Even if the Spaniards, after the conquest of Peru, tried to obscure the evidence of ancient cultures, they are present, safe and preserved in museums and archaeological sites, to give many more generations an image of the advanced cultures of South America .
Pachacámac is one of those archaeological sites. It is located about 40 kilometers southeast of downtown Lima. The city of Pachacámac existed before the time of the Incas. It expanded at the time of the Wari culture. This was one of the local cultures of South America that existed before the Incas. Later, other temples and buildings were created under the Ichma. Today the buildings that united the Incas are mainly preserved.
The area is located on a hill, with an unobstructed view of the sea. The adobe buildings are visually mixed with the land on which they were built. The result is a harmonious combination of architectural elements and the partially yellow-brown hillside slopes of the hill.
Well-preserved temple from the Inca period
In Pachacámac was the main oracle of the Peruvian coast, pilgrimage for people from the most remote places of Peru. However, after the arrival of the Incas, Pachacámac slowly became a sacred administrative city.
Today you can still see the Temple of the Sun and the Temple of the Moon, which the Incas built. The temple of the sun has a special geometry. The terraces have the shape of a truncated pyramidal body and cover the interior of the temple rooms. On the upper terrace, the solar cult was held, which was the main ceremony of the Inca culture. The remains of painting suggest that the temple was originally painted in red.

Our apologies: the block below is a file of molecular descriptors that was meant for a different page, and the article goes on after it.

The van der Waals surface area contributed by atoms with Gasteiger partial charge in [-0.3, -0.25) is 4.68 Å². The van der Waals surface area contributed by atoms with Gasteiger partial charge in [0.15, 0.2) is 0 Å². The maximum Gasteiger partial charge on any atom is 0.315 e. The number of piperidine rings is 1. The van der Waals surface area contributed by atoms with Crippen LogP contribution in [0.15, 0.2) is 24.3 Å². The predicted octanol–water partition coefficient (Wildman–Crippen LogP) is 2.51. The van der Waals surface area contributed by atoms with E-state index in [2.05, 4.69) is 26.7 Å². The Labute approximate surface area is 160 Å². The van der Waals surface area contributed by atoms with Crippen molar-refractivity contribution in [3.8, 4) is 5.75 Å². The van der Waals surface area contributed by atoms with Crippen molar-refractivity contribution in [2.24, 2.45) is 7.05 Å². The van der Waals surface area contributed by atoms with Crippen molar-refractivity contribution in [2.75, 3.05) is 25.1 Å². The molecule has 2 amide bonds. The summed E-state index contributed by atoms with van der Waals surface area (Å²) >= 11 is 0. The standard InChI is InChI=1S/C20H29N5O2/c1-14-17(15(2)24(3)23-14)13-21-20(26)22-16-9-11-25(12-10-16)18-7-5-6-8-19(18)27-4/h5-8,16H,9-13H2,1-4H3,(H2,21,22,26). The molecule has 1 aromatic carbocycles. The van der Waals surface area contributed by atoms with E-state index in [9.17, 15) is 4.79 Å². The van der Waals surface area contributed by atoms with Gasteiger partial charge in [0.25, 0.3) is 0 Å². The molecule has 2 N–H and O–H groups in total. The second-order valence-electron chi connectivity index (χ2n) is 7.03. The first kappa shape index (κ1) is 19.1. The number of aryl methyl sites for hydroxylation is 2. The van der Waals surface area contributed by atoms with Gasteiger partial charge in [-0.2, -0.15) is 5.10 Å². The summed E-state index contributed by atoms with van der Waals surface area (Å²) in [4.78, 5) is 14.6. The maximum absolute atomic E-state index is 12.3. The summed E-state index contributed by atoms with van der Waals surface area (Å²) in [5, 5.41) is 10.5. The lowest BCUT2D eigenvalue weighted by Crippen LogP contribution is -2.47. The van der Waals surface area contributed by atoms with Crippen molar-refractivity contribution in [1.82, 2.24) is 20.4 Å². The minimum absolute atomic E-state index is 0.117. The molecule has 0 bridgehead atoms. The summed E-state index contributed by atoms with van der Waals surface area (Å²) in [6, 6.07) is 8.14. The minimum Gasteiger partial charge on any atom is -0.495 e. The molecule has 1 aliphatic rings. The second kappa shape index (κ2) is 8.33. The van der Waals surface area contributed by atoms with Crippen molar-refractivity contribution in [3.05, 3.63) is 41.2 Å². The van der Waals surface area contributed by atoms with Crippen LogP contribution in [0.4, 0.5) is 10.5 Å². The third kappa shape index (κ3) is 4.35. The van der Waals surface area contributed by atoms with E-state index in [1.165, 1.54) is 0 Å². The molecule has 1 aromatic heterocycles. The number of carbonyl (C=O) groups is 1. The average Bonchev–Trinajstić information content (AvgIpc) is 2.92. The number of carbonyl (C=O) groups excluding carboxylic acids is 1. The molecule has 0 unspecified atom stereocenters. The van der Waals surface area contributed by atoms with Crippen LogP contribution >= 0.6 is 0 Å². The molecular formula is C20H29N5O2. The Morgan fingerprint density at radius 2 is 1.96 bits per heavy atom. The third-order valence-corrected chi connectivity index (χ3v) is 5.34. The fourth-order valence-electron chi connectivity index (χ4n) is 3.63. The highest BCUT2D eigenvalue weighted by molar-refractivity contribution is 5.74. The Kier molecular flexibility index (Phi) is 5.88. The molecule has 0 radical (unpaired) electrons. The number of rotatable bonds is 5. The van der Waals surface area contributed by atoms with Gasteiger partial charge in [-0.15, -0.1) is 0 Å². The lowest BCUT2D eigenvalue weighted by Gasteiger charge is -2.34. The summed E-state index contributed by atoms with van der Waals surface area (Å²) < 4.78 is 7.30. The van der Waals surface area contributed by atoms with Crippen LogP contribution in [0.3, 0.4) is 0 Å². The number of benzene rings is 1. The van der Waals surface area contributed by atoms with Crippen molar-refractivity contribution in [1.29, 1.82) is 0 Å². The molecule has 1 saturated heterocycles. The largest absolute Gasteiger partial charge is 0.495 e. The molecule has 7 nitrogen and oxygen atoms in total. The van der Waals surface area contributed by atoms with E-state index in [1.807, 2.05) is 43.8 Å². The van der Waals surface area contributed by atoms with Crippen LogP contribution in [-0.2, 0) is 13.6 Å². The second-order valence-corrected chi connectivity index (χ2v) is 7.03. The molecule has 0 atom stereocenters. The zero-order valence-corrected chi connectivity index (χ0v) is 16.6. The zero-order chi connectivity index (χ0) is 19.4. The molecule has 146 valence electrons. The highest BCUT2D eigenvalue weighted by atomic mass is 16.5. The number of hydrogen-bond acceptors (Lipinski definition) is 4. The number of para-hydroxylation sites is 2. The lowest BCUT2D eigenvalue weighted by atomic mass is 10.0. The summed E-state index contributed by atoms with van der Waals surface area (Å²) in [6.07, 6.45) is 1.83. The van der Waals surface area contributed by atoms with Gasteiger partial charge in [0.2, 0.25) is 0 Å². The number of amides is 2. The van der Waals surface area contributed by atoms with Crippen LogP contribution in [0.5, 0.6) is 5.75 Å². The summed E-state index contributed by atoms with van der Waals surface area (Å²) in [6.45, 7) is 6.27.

The Spaniards, who arrived in Lima with Francisco Pizarro, desecrated the temple and burned the wooden statue of the god Pachacámac. In front of the temple there is a place that was probably used by the pilgrims as a place of meeting and residence. The lunar temple, whose name is still in dispute today, shows many of the typical characteristics of the Inca architectural style, including the trapezoidal niches, which are believed to be images of the gods. In addition to the sacred buildings, there are also buildings for daily use on the site, such as apartments and administrative buildings, as well as some pyramids on ramps, although in a more advanced stage of decomposition. Of particular value is the so-called painted temple, on whose walls you can see drawings of fish, birds and plants.
The Pachacamac Museum
On the site of the archaeological site is a museum. In the modern building, which was adapted to the architectural landscape of the ancient site, testimonies of the Wari, Ichma and Inca cultures are exhibited. These include ceramics, textiles and wood and metal objects. Among other things, among the exhibits is a wooden idol of the god Pachacámac, in honor of which the city was built. The museum offers a global vision of the cultures that lived of the Spaniards in the Peruvian coast.